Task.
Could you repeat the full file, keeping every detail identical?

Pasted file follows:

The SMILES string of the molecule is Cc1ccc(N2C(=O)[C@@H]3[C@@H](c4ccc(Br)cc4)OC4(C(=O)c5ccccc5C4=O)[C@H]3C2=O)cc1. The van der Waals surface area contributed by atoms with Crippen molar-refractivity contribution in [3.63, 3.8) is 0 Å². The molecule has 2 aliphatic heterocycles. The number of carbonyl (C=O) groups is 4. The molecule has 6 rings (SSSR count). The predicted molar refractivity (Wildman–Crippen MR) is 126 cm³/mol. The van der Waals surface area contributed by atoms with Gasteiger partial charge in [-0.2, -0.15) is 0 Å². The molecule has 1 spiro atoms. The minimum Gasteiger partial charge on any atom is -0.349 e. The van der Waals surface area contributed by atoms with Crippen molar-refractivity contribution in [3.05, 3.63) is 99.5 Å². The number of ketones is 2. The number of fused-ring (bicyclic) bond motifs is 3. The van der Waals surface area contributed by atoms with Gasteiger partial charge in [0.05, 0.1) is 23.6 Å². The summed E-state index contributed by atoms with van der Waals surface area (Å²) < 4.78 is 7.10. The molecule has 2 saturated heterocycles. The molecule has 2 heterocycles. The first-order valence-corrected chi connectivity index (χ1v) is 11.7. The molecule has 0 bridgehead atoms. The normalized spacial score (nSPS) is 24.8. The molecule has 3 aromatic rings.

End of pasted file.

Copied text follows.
The SMILES string of the molecule is Cc1ccc(N2C(=O)[C@@H]3[C@@H](c4ccc(Br)cc4)OC4(C(=O)c5ccccc5C4=O)[C@H]3C2=O)cc1. The van der Waals surface area contributed by atoms with Crippen molar-refractivity contribution in [3.63, 3.8) is 0 Å². The molecule has 2 aliphatic heterocycles. The number of carbonyl (C=O) groups is 4. The molecule has 6 rings (SSSR count). The predicted molar refractivity (Wildman–Crippen MR) is 126 cm³/mol. The van der Waals surface area contributed by atoms with Gasteiger partial charge in [-0.2, -0.15) is 0 Å². The molecule has 1 spiro atoms. The minimum Gasteiger partial charge on any atom is -0.349 e. The van der Waals surface area contributed by atoms with Crippen molar-refractivity contribution in [3.05, 3.63) is 99.5 Å². The number of ketones is 2. The number of fused-ring (bicyclic) bond motifs is 3. The van der Waals surface area contributed by atoms with Gasteiger partial charge in [0.05, 0.1) is 23.6 Å². The summed E-state index contributed by atoms with van der Waals surface area (Å²) < 4.78 is 7.10. The molecule has 2 saturated heterocycles. The molecule has 2 heterocycles. The first-order valence-corrected chi connectivity index (χ1v) is 11.7. The molecule has 0 bridgehead atoms. The normalized spacial score (nSPS) is 24.8. The molecule has 3 aromatic rings.